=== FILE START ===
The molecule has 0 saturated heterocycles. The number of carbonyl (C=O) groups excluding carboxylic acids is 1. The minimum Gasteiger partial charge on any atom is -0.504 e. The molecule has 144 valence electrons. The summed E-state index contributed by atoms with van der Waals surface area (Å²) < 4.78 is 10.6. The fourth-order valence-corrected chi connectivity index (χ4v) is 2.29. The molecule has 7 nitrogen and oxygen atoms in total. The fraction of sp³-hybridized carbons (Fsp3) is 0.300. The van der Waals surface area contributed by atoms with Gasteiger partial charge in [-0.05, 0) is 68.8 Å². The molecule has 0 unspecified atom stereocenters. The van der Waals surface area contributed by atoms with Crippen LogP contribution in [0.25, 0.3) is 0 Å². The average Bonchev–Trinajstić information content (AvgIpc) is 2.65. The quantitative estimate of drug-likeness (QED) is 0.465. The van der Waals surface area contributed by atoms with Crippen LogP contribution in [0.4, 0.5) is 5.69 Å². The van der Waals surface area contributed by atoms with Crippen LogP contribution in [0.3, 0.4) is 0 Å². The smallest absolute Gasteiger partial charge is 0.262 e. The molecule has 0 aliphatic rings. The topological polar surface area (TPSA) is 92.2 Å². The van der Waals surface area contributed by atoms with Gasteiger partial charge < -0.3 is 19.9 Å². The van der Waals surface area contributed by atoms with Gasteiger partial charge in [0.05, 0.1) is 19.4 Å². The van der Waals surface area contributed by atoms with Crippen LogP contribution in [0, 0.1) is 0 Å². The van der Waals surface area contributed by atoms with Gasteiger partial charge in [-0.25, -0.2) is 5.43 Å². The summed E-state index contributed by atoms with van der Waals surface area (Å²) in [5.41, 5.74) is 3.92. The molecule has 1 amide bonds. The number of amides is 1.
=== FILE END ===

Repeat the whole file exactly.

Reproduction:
The molecule has 0 saturated heterocycles. The number of carbonyl (C=O) groups excluding carboxylic acids is 1. The minimum Gasteiger partial charge on any atom is -0.504 e. The molecule has 144 valence electrons. The summed E-state index contributed by atoms with van der Waals surface area (Å²) < 4.78 is 10.6. The fourth-order valence-corrected chi connectivity index (χ4v) is 2.29. The molecule has 7 nitrogen and oxygen atoms in total. The fraction of sp³-hybridized carbons (Fsp3) is 0.300. The van der Waals surface area contributed by atoms with Gasteiger partial charge in [-0.05, 0) is 68.8 Å². The molecule has 0 unspecified atom stereocenters. The van der Waals surface area contributed by atoms with Crippen LogP contribution in [0.25, 0.3) is 0 Å². The average Bonchev–Trinajstić information content (AvgIpc) is 2.65. The quantitative estimate of drug-likeness (QED) is 0.465. The van der Waals surface area contributed by atoms with Crippen LogP contribution in [0.4, 0.5) is 5.69 Å². The van der Waals surface area contributed by atoms with Crippen LogP contribution in [0.3, 0.4) is 0 Å². The smallest absolute Gasteiger partial charge is 0.262 e. The molecule has 0 aliphatic rings. The topological polar surface area (TPSA) is 92.2 Å². The van der Waals surface area contributed by atoms with Gasteiger partial charge < -0.3 is 19.9 Å². The van der Waals surface area contributed by atoms with Gasteiger partial charge in [0.05, 0.1) is 19.4 Å². The van der Waals surface area contributed by atoms with Crippen LogP contribution in [0, 0.1) is 0 Å². The van der Waals surface area contributed by atoms with Gasteiger partial charge in [-0.25, -0.2) is 5.43 Å². The summed E-state index contributed by atoms with van der Waals surface area (Å²) in [5.41, 5.74) is 3.92. The molecule has 1 amide bonds. The number of amides is 1.